When I first read Buchanan as an undergrad I fell in love with public choice theory. Since then, reading more broadly, it's been more disappointing. The literature seems like if you're not coming out guns blazing for libertarianism there's a sense that you're not doing public choice theory or you're ignoring public choice theory. No wonder others have stayed away too.

When Pennington came out with his work recently my reaction to it was "this is dead-on - this is why constitutional systems and federalized systems and decentralized systems are good governance". It was a rigorous statement of robust governance. But then in all the commentary on Pennington it got turned into sloganeering for libertarianism.

If the claim is "federalism is robust", "constitutionalism is robust", and "decentralization is robust" I am fully on board. But too often public choice theory in practice instead is just a very inappropriate cudgel to be used against Keynesianism or liberalism.

When public choice theory gets to the point where it gets past this idea that decentralized constitutionalism is incompatible with Keynesianism or modern liberalism and that decentralized constitutionalism does not imply libertarianism, perhaps I'll take a deeper interest in it. For the time being there seems to be a lot wrong not with public choice theory so much as the way that it is practiced

One final point is that because of the political entanglements of public choice theory, a lot of good public choice theory doesn't get counted as such. There is a lot of work in political economy and public economics that doesn't get put under the banner of "public choice theory" because it doesn't come to libertarian conclusions.


  1. Well,Smith certainly thought that a legislator could be motivated by concern for the public interest. The Wealth of Nations is addressed to just such a legislator.

    More generally, the economist who advances the theory that self-interest motivates all of our actions is embroiled in a sort of pragmatic self-contradiction. If his theory is correct, then he adopts beliefs that advance his interests, he doesn't abide by the norms of science except to the extent that they advance his interests, and thus his "theory" isn't to be taken seriously. If his theory is incorrect, if we as scientists are engaged in a dis-interested search for truth, then we can take his theory seriously.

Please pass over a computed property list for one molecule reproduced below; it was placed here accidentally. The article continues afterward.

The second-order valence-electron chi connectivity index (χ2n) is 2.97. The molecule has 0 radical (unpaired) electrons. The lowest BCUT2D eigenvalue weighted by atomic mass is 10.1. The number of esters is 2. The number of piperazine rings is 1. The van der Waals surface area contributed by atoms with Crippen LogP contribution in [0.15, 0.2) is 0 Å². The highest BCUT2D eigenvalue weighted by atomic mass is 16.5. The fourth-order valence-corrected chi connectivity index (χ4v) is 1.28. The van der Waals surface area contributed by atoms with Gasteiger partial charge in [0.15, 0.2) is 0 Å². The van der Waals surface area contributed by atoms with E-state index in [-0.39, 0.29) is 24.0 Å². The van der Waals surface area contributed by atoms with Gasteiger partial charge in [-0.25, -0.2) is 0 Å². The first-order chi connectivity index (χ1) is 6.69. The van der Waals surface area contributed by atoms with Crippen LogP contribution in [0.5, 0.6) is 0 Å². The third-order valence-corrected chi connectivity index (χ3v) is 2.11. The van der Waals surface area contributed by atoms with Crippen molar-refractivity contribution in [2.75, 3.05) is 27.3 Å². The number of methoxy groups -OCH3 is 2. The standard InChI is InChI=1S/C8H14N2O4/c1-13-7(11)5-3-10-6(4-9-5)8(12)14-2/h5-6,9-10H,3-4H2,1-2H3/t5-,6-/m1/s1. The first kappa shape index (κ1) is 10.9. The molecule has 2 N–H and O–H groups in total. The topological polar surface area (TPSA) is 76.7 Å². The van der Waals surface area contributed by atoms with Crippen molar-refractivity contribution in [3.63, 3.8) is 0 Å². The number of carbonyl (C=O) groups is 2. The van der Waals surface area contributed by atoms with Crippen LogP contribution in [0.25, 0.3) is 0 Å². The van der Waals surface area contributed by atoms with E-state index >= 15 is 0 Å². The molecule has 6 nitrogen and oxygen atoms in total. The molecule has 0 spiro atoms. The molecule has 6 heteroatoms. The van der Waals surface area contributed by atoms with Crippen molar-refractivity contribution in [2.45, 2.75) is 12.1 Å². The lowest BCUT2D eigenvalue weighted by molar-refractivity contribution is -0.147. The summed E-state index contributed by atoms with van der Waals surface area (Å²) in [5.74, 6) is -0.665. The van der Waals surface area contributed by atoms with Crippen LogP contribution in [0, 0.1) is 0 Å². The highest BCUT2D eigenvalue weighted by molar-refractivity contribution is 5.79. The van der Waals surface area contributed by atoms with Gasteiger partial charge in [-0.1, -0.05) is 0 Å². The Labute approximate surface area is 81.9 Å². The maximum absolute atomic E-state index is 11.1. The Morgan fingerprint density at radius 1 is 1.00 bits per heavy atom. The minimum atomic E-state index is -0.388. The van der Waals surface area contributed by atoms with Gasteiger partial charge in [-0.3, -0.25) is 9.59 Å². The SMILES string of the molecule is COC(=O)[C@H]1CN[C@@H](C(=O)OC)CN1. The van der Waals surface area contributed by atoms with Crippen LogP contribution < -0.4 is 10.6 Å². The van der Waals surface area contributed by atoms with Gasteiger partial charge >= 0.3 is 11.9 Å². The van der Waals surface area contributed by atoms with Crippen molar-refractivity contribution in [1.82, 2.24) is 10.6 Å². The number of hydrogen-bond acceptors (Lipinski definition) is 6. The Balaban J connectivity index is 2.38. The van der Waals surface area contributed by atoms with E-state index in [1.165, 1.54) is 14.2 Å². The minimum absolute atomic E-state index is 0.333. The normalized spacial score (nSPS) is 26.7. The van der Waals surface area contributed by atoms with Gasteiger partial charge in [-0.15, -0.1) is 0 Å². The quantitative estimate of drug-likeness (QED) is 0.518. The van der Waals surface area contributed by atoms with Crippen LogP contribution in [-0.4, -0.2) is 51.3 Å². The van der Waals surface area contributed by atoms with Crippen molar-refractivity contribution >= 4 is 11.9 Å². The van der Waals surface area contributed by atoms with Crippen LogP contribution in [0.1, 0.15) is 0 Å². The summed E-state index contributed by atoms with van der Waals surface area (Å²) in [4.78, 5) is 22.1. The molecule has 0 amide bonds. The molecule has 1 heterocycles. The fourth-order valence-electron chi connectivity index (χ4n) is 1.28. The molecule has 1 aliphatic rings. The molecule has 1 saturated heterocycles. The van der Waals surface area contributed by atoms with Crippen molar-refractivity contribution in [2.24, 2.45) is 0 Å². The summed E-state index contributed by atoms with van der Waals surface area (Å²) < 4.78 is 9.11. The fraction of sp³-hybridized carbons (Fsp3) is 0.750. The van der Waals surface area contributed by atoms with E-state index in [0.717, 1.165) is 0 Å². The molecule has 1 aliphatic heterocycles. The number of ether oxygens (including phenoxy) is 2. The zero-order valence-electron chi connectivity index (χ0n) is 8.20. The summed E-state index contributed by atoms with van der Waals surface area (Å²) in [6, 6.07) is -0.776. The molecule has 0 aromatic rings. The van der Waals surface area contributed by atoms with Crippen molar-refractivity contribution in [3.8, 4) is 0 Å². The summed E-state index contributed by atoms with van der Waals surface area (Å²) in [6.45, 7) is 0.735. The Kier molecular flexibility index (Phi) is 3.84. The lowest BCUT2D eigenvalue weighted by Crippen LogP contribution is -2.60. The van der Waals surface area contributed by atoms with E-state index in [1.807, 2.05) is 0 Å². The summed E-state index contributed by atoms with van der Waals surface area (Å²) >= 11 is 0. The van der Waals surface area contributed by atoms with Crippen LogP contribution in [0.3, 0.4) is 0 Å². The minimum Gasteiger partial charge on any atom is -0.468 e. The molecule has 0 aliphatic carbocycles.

2. You don't have to "spread cynicism" about legislators, etc.; they do that well enough on their own.

    "I'm more in agreement with Yglesias on his #3. A lot of public choice theory seems to just be a thinly veiled way of smuggling a political disposition into economics departments."

    Once you acknowledge that you have to acknowledge that everyone engages in smuggling. In other words, Keynesians engage in smuggling too, lots and lots of smuggling.

    Since Hume was mentioned I'll just parrot what Hume said about politics - it is a clash of interests; and that is something which various strains of modern thinking find unsavory* (Hume actually thought within a certain framework it was virtuous - in his limited view of what virtue is).

    One of the best resources for understanding politics remains Hume, but to tap into that resource you have to read Hume (which means going well beyond the first book of the _Treatise..._).

    *This often includes libertarians BTW, but I can throw in many liberals and conservatives as well.

  3. Well, obviously politicians are neither saints nor devils, they are somewhere in the middle.

    I wonder if you could model this somehow. Maybe analyze the number of "compromised positions" as a function of amount of power and of campaign contributions?

  4. Public choice theory is cited passingly in "This Time is Different: Eight Centuries of Financial Folly" by Kenneth Rogoff and Carmen Reinhart. Otherwise, I do agree with your observations, Daniel.

  5. 1) Spread cynicism about public officials.
    2) …
    3) Libertarianism!

    You can substitute any methodological starting point for 1) and it will stand for most libertarian arguments.


All anonymous comments will be deleted. Consistent pseudonyms are fine.